What You Must Know About Stock Market Corrections

Recently, the market have been very bumpy despite an optimistic start at the beginning of the year.

S&P 500 dropped 6.6% in May, which is, according to Bloomberg, its second-worst performance since 1960s.

The real question isn’t about whether or not there will be a stock market correction in the near future. But rather, what are the basic things you must know about one.

Stock Market Corrections Occur More Frequently Than You Think

The first thing you must know is that stock market corrections are not at all uncommon. Investors may still be surprised at a sudden drop of the stock market heads, but the truth is, it happens all the time.

In reference to the data researched by Yardeni Research, there have been 37 stock market corrections of at least 10% since 1950. There’s no way we can foresee an upcoming market correction, but know that it takes place more often than you realize.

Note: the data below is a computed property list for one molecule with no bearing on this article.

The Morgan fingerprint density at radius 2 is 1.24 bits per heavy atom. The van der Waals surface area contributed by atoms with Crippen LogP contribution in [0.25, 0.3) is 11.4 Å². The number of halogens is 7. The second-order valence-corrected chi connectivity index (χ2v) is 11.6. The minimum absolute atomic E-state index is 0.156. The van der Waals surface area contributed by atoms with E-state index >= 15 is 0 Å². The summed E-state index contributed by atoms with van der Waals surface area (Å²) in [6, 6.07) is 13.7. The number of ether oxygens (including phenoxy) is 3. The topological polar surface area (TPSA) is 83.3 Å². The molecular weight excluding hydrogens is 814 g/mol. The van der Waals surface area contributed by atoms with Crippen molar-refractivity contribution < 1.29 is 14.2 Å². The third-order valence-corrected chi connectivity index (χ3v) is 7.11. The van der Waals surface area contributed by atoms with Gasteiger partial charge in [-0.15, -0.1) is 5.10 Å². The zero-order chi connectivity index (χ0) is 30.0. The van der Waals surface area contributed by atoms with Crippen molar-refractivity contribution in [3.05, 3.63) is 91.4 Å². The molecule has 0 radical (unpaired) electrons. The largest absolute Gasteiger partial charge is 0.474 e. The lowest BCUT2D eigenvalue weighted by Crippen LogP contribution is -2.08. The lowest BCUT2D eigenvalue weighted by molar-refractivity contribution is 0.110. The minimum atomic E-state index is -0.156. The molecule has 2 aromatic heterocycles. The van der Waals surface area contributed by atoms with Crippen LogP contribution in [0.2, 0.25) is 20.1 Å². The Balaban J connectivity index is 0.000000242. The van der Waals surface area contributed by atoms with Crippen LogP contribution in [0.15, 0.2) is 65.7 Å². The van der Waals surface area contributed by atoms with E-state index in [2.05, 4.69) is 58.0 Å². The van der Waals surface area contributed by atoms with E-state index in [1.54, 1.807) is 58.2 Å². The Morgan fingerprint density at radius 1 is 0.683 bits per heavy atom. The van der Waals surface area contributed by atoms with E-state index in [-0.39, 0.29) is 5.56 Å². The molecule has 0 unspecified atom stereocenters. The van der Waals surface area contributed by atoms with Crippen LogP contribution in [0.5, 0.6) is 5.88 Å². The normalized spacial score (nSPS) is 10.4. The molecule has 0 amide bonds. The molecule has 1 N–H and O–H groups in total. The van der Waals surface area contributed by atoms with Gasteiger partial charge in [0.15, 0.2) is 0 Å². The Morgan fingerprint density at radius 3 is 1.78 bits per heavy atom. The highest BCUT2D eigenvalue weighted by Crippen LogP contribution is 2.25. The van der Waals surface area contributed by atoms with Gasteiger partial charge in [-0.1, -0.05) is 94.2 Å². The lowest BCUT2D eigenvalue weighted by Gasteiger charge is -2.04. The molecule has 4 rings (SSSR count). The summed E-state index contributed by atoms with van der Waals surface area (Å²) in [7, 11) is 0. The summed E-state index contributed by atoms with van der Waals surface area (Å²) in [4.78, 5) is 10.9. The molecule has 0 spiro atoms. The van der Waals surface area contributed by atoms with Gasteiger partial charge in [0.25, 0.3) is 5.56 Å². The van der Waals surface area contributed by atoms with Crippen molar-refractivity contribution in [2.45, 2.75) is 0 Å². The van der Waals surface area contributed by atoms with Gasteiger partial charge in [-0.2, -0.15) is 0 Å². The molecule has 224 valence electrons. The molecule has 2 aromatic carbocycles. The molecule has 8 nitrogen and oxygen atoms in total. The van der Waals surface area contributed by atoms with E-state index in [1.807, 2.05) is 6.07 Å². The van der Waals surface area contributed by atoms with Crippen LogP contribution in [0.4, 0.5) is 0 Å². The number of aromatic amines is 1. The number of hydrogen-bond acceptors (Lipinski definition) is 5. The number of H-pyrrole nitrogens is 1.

Corrections Are Most Likely To Last For Only A Short Period Of Time

The data since 1950s proves that stock market corrections are typically short-lived.

There are several reasons why corrections usually don’t last long. For instance, short-selling includes borrowing money. The interest you pay to your brokerage to bet against equities makes short-selling more expensive than simply purchasing a stock yourself. As an outcome, downside bets are inclined to be of the short-term variety.

Buying A Stock During A Correction Is A Wise Choice

If you buy new stocks or add to existing positions during a correction, then it’s pretty much a win as long as you stick around.

Generally, it takes just weeks or a few months for you to completely gain back all your losses, just like what we have witnessed at the beginning of the year when it recovered 20% decline that took place in the last quarter of 2018 within just a few month.

In some cases, it may take years to fully recover.

But ultimately, buying a stock during a correction is most likely to land you a greater fortune at some point in the future.

Disclaimer: The information on this site is provided for discussion purposes only, and should not be misconstrued as investment advice. Under no circumstances does this information represent a recommendation to buy or sell securities.